In some cases, business leaders fail to recognize that employee travel falls within the physical scope of workplace activities. In other cases, decision-makers believe that only those travelling to international high-risk destinations require any type of security protection. In most organizations, there is also a gap in knowledge when it comes to travel security, contributing to a lack of risk awareness and fragmented ownership of the function within the organization.
When it comes to employee travel, the risk landscape is changing for Canadian employers. The nature and extent of security and safety risks faced by today's business traveller are expanding, and conditions on the ground for international travellers are becoming more unpredictable. In parallel with these changes, we are witnessing a tidal wave of new occupational health and safety statutes and regulations aimed at preventing work-related violence, including recent examples in Ontario, Manitoba and Newfoundland.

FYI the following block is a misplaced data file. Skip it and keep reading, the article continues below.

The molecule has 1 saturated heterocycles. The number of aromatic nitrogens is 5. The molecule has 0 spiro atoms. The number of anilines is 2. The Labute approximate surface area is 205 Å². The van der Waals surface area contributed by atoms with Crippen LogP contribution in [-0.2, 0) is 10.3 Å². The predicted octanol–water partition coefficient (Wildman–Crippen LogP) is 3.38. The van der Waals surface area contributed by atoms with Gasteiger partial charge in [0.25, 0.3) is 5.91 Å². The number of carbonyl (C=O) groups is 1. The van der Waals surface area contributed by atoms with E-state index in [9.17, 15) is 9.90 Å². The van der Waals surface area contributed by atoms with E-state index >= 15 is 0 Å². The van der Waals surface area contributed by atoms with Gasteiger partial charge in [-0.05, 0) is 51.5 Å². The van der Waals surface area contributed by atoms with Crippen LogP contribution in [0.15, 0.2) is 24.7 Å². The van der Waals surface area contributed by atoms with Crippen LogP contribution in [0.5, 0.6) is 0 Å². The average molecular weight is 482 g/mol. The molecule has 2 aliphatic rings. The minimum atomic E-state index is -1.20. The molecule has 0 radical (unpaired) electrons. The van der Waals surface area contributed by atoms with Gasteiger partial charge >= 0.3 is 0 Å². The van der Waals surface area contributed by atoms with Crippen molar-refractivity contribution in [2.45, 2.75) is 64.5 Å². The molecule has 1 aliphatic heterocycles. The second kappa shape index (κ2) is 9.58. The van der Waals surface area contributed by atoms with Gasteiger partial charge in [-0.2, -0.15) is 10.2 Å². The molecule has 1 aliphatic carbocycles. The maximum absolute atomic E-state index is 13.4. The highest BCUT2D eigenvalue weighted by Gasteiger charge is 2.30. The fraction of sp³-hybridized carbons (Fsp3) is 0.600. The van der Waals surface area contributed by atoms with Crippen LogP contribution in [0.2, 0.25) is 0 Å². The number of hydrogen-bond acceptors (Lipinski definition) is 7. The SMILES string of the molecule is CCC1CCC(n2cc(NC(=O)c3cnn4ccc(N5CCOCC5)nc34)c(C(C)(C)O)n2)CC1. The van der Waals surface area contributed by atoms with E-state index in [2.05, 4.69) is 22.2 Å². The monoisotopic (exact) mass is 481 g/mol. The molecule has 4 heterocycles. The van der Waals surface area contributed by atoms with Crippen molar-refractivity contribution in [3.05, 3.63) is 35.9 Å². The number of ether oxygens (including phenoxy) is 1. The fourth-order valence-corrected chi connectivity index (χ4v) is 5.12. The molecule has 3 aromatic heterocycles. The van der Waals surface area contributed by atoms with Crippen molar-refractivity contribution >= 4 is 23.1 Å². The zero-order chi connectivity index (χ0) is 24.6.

The scope of damages available in wrongful dismissal claims has been steadily widening over the past decade. However, in a decision of the Ontario Court of Appeal, released on May 28, 2010, the Court reversed this trend by rejecting tort liability of an employer for intentional infliction of mental suffering arising from a dismissal.
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